February is all about fashion here at the ACF London. Britta Burger’s photography exhibition is already up, and the International Fashion Showcase opens its doors this Friday. This year Another Austria, our contribution to the showcase, combines literature and fashion design. We commissioned six young authors to write pieces inspired by the six designers featured in the exhibition. Amy Key, a London-based poet and editor, wrote a poem about DMMJK‘s latest collection. Ahead of our event on Tuesday, where Amy and the other writers will read from their work, here are Amy’s thoughts on the process of writing about a fashion collection.
When I had finished writing my book Luxe I sent it to some friends and asked them for tiny blurbs so I could make a book trailer. The poet Sophie Collins came back with ‘collection most likely to inspire textile envy’ which I really liked because clothing and all the paraphernalia of dressing are inputs to my work – I sometimes take the vocabulary of fashion as a tonal input to the work, or sometimes clothes are like the chalk drawings Mary Poppins enters into another world through. So this commission was very exciting to me. I feel sure I’d resist writing poetry as advertising copy if asked (I can’t see any satisfaction in having to ‘write to order’), but I enjoy being asked to respond to other artforms or genres. It creates a one-way collaboration, I am free to simply react. As I am always reacting to clothes and to fashion, this commission felt natural to me. I immediately loved what I saw in the look book. My first thoughts were of the artwork of Heather Phillipson and Anthea Hamilton. There is something juicy about the collection, I thought of a slice of watermelon floating in an Olympic pool. And the model standing there slant-wise on the half-moon, looking ahead. She’s about to move on, but to where?
As sometimes happens when I am asked to write about something I feel entitled to be able to write about easily, at first I had no impulse to write. I held the images in my mind for a few days. I thought ‘who would wear these clothes’? My own style is rather more embellished and old fashioned, being in cahoots with my body shape, so I knew I couldn’t project myself into the clothes. I thought of the musician Grimes. I thought again of my artist friends. There was nothing concrete about my thoughts, they were strips of parachute silk in the wind.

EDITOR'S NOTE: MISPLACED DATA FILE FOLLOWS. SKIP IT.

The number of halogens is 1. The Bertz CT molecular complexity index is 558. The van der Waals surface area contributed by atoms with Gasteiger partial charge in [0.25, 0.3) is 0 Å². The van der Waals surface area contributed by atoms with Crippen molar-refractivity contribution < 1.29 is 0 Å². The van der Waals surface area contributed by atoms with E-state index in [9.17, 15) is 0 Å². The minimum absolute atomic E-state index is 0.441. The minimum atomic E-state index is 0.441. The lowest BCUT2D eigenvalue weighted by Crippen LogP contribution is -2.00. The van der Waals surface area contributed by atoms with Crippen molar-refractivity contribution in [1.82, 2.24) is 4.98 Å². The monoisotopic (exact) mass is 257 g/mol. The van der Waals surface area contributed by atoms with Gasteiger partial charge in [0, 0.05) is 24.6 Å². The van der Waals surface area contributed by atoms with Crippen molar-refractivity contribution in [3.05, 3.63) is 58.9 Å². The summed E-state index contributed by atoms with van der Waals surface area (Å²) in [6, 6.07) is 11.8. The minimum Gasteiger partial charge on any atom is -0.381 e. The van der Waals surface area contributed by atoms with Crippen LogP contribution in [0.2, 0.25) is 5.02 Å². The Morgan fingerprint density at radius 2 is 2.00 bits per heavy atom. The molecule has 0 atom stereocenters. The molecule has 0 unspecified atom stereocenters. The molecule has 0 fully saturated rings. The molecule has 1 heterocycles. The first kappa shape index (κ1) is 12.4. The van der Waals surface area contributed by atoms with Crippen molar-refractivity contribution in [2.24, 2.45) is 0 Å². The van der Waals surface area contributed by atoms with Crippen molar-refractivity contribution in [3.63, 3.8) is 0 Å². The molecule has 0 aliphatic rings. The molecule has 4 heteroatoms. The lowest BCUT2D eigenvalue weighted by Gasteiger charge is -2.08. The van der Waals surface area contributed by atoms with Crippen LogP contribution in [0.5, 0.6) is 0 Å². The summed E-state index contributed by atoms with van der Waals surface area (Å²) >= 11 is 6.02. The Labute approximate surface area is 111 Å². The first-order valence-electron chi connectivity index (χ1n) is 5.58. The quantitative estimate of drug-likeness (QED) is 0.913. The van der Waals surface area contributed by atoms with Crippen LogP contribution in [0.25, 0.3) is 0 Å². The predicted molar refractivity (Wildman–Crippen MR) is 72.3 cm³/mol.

I wanted to know about the woman in the clothes – here’s what the designers say “sapir, a girl from the moon. alien in her own rights, it was her dream but now she has to move on. secret powers OH-So new to her. it’s adventure time – the zebras are watching.”
I was interested in this idea of a woman, fresh to earth. I’d spent three weeks in Kenya some years ago, it is the only place I’ve seen wild zebra. I took Sapir as my own muse and located her there, or an approximation of there. Muses are so often vacant, a vehicle for male desire and ownership. I wanted to avoid this. Sapir is ready for adventure. I wanted her essence to be not her looks, but her thoughts.
I wanted Sapir’s thoughts to have the expanse of the desert or the ocean. In my poem, even the moon, the moon she has left behind, is consumed by her thoughts. Sapir means sapphire. I love the idea that sand is made up of bone, shell, stone – even sapphires. I had a sensation of the poem being full of minerals, full of elemental things necessary for life, the ‘gentle spectrum’ of the title. And that her thoughts were what would give that life to them. In the end, the poem is very still, everything is preparatory – her thoughts have given their sapphire to the sky. Her thoughts are oxygenating the water. Her thoughts are the insect life of the plains. Her life before is melting, and she’s simply dressed, ready to go.
Join us for our event on 17 February to meet the designers and authors, featuring Amy Key, Alex MacDonald, Michael Amherst, and Rebecca May Johnson.